This video says about itself:
Wonderful wildlife in Nigeria
22 July 2014
Chester Zoo has been supporting conservation work in Gashaka Gumti National Park, Nigeria, since 1994. The park is a biodiversity hot-spot, and is the home to a huge variety of wonderfully diverse wildlife, including probably the last viable population of the Cameroon-Nigeria chimpanzee sub-species.
By the Nigerian Conservation Foundation, 23 May 2016:
Giving verve to Nigeria’s Important Bird and Biodiversity Areas
As part of its commitment and dedication to the conservation and management of Important Bird and Biodiversity Areas (IBAs) within and outside protected areas, the Nigerian Conservation Foundation (NCF, BirdLife Partner) has conducted an Annual Water Bird Census at Hadejia-Nguru Wetlands in Yobe and Jigawa States. This was also followed up with a capacity building workshop on effective monitoring of IBAs in Cross Rivers State, facilitated by NCF’s Ruth Akagu and Professor Augustine Ezealor, a renowned ornithologist.
The exercise was carried out with the support of Mr. Y.M. Kolo, Conservator of Cross River National Park (CRNP). The 2016 training was targeted at 10 unprotected IBAs, in contrast to the 2015 training, which focused strictly on Protected Areas.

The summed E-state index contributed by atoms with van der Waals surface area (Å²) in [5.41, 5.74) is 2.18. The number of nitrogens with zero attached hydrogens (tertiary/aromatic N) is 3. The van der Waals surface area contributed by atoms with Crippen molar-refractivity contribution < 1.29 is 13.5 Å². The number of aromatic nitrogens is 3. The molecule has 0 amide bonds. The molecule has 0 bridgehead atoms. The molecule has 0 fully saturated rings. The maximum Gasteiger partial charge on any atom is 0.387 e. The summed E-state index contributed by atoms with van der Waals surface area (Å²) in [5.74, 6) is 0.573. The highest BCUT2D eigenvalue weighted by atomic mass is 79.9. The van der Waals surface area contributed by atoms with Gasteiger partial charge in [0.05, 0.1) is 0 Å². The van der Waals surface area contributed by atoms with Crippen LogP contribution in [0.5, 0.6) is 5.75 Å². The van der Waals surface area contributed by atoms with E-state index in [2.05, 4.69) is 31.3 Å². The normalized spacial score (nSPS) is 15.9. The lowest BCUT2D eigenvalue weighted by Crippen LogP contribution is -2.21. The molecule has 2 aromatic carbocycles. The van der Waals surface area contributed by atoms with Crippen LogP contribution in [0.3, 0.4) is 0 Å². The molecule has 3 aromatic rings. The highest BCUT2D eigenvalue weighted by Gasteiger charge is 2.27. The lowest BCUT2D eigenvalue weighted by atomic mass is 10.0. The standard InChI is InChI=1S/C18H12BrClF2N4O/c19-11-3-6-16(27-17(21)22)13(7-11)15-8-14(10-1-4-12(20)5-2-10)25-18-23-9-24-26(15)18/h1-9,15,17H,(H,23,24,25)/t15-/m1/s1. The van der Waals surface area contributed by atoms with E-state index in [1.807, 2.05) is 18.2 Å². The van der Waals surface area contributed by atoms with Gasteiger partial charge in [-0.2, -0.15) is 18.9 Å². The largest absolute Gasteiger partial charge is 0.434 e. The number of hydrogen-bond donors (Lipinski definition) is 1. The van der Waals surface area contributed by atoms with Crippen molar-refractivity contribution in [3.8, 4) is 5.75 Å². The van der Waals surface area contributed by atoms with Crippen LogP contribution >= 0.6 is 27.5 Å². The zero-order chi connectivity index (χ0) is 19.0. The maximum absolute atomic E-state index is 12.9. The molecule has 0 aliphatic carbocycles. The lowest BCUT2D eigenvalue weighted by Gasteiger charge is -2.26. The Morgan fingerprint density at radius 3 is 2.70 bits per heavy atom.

The main purpose of the Water Bird Census was to ascertain the population of water birds. The census took place in six communities: Baturia, Nguru Lake, Dagona, Gsahua (new site), Katagum and Marma Chanel. Water bird species seen included storks, herons, geese, ducks and cormorants. A total of 166,439 individual birds across 212 species were recorded in the six sites visited.
The IBA workshop focused on IBAs in unprotected areas. The participants were taught basic bird identification techniques, standardised collection and recording of scientific birds and habitats data (using the IBA monitoring form and the use of the Monitoring Effectiveness Tracking Tool (METT) ), emerging conservation opportunities (carbon credits, payment for ecosystem services, ecotourism etc.) and establishment of Site Support Groups (SSGs).
The participants acquired skills in basic field techniques on bird sampling and identification, effective utilisation of the IBA form and METT framework and learned about the processes involved in establishing SSGs. They also received field equipment (field guides, binoculars and GPS) to further develop their expertise in IBA monitoring.
The training was funded by the RSPB (Birdlife in the UK) and facilitated by NCF with support from A.P. Leventis Ornithological Research Institute and National Park Service.